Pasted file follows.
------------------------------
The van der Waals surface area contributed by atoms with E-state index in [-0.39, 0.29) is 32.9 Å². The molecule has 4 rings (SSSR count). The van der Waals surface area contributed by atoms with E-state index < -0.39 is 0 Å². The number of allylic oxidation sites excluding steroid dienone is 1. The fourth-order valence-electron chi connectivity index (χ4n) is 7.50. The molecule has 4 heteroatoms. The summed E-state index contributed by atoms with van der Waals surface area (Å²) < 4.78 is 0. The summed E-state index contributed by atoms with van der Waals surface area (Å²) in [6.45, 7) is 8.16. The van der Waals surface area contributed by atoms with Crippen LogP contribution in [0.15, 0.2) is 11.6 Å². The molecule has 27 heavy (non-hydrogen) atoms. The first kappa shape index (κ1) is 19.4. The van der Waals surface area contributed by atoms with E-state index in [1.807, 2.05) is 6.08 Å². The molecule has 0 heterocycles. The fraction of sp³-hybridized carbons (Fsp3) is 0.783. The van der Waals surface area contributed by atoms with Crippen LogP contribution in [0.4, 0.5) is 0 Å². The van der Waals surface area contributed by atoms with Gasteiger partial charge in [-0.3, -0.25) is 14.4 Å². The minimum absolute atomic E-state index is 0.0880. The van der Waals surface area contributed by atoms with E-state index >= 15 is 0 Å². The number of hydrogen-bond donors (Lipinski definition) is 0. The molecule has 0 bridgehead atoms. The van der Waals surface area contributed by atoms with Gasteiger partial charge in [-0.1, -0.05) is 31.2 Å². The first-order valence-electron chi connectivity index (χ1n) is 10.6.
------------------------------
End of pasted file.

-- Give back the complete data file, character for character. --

The van der Waals surface area contributed by atoms with E-state index in [-0.39, 0.29) is 32.9 Å². The molecule has 4 rings (SSSR count). The van der Waals surface area contributed by atoms with E-state index < -0.39 is 0 Å². The number of allylic oxidation sites excluding steroid dienone is 1. The fourth-order valence-electron chi connectivity index (χ4n) is 7.50. The molecule has 4 heteroatoms. The summed E-state index contributed by atoms with van der Waals surface area (Å²) < 4.78 is 0. The summed E-state index contributed by atoms with van der Waals surface area (Å²) in [6.45, 7) is 8.16. The van der Waals surface area contributed by atoms with Crippen LogP contribution in [0.15, 0.2) is 11.6 Å². The molecule has 27 heavy (non-hydrogen) atoms. The first kappa shape index (κ1) is 19.4. The van der Waals surface area contributed by atoms with E-state index in [1.807, 2.05) is 6.08 Å². The molecule has 0 heterocycles. The fraction of sp³-hybridized carbons (Fsp3) is 0.783. The van der Waals surface area contributed by atoms with Crippen LogP contribution in [0.4, 0.5) is 0 Å². The van der Waals surface area contributed by atoms with Gasteiger partial charge in [-0.3, -0.25) is 14.4 Å². The minimum absolute atomic E-state index is 0.0880. The van der Waals surface area contributed by atoms with E-state index >= 15 is 0 Å². The number of hydrogen-bond donors (Lipinski definition) is 0. The molecule has 0 bridgehead atoms. The van der Waals surface area contributed by atoms with Gasteiger partial charge in [-0.1, -0.05) is 31.2 Å². The first-order valence-electron chi connectivity index (χ1n) is 10.6.